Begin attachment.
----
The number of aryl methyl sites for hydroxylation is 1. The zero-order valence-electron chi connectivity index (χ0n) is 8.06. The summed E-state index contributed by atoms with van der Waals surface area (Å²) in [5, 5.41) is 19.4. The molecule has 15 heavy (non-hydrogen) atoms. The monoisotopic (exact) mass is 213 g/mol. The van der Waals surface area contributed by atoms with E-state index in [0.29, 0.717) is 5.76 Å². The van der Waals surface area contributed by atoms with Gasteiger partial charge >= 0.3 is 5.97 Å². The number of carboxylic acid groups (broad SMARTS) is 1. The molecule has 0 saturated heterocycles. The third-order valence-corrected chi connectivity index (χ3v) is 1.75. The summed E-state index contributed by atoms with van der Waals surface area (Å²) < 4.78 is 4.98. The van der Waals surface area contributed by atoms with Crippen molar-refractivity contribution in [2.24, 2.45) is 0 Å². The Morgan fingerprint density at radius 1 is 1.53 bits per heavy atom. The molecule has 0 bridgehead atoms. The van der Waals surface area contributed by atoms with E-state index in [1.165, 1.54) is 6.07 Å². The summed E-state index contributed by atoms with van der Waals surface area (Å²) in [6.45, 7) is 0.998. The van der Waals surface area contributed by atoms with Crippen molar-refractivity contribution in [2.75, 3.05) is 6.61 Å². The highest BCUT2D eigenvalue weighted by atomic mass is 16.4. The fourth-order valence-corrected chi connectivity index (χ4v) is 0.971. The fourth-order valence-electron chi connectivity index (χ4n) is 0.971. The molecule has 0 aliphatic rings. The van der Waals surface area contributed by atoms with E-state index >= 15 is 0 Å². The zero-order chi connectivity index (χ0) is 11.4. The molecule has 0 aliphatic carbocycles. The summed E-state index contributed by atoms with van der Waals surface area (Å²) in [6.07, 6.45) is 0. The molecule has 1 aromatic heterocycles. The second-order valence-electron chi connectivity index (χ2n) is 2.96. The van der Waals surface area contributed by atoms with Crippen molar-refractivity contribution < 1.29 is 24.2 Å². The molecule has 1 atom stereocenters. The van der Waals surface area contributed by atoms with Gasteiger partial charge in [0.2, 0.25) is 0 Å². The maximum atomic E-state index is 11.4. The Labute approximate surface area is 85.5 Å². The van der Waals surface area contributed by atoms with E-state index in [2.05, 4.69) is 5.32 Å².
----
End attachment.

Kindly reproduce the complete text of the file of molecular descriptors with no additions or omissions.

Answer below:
The number of aryl methyl sites for hydroxylation is 1. The zero-order valence-electron chi connectivity index (χ0n) is 8.06. The summed E-state index contributed by atoms with van der Waals surface area (Å²) in [5, 5.41) is 19.4. The molecule has 15 heavy (non-hydrogen) atoms. The monoisotopic (exact) mass is 213 g/mol. The van der Waals surface area contributed by atoms with E-state index in [0.29, 0.717) is 5.76 Å². The van der Waals surface area contributed by atoms with Gasteiger partial charge >= 0.3 is 5.97 Å². The number of carboxylic acid groups (broad SMARTS) is 1. The molecule has 0 saturated heterocycles. The third-order valence-corrected chi connectivity index (χ3v) is 1.75. The summed E-state index contributed by atoms with van der Waals surface area (Å²) < 4.78 is 4.98. The van der Waals surface area contributed by atoms with Crippen molar-refractivity contribution in [2.24, 2.45) is 0 Å². The Morgan fingerprint density at radius 1 is 1.53 bits per heavy atom. The molecule has 0 bridgehead atoms. The van der Waals surface area contributed by atoms with E-state index in [1.165, 1.54) is 6.07 Å². The summed E-state index contributed by atoms with van der Waals surface area (Å²) in [6.45, 7) is 0.998. The van der Waals surface area contributed by atoms with Crippen molar-refractivity contribution in [2.75, 3.05) is 6.61 Å². The highest BCUT2D eigenvalue weighted by atomic mass is 16.4. The fourth-order valence-corrected chi connectivity index (χ4v) is 0.971. The fourth-order valence-electron chi connectivity index (χ4n) is 0.971. The molecule has 0 aliphatic rings. The van der Waals surface area contributed by atoms with E-state index >= 15 is 0 Å². The zero-order chi connectivity index (χ0) is 11.4. The molecule has 0 aliphatic carbocycles. The summed E-state index contributed by atoms with van der Waals surface area (Å²) in [6.07, 6.45) is 0. The molecule has 1 aromatic heterocycles. The second-order valence-electron chi connectivity index (χ2n) is 2.96. The van der Waals surface area contributed by atoms with Crippen molar-refractivity contribution < 1.29 is 24.2 Å². The molecule has 1 atom stereocenters. The van der Waals surface area contributed by atoms with Gasteiger partial charge in [0.2, 0.25) is 0 Å². The maximum atomic E-state index is 11.4. The Labute approximate surface area is 85.5 Å². The van der Waals surface area contributed by atoms with E-state index in [2.05, 4.69) is 5.32 Å².